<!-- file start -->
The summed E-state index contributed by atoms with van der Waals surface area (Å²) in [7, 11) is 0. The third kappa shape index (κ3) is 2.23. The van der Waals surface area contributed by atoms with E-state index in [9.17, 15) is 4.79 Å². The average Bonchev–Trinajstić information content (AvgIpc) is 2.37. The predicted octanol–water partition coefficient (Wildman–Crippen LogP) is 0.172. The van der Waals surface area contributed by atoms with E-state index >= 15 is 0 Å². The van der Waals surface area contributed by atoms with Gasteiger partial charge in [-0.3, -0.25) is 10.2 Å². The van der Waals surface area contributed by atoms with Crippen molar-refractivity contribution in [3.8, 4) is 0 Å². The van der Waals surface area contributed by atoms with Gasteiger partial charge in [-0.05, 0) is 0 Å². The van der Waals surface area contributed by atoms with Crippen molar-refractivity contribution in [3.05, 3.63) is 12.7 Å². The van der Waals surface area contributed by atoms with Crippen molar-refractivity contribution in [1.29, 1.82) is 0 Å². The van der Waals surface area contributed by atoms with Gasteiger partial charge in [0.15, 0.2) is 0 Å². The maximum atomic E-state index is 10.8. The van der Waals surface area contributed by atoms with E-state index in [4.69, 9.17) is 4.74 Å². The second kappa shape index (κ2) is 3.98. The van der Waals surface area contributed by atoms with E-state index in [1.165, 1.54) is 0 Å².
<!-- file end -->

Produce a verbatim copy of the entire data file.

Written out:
The summed E-state index contributed by atoms with van der Waals surface area (Å²) in [7, 11) is 0. The third kappa shape index (κ3) is 2.23. The van der Waals surface area contributed by atoms with E-state index in [9.17, 15) is 4.79 Å². The average Bonchev–Trinajstić information content (AvgIpc) is 2.37. The predicted octanol–water partition coefficient (Wildman–Crippen LogP) is 0.172. The van der Waals surface area contributed by atoms with E-state index >= 15 is 0 Å². The van der Waals surface area contributed by atoms with Gasteiger partial charge in [-0.3, -0.25) is 10.2 Å². The van der Waals surface area contributed by atoms with Crippen molar-refractivity contribution in [3.8, 4) is 0 Å². The van der Waals surface area contributed by atoms with Gasteiger partial charge in [-0.05, 0) is 0 Å². The van der Waals surface area contributed by atoms with Crippen molar-refractivity contribution in [3.05, 3.63) is 12.7 Å². The van der Waals surface area contributed by atoms with Crippen molar-refractivity contribution in [1.29, 1.82) is 0 Å². The van der Waals surface area contributed by atoms with Gasteiger partial charge in [0.15, 0.2) is 0 Å². The maximum atomic E-state index is 10.8. The van der Waals surface area contributed by atoms with E-state index in [4.69, 9.17) is 4.74 Å². The second kappa shape index (κ2) is 3.98. The van der Waals surface area contributed by atoms with E-state index in [1.165, 1.54) is 0 Å².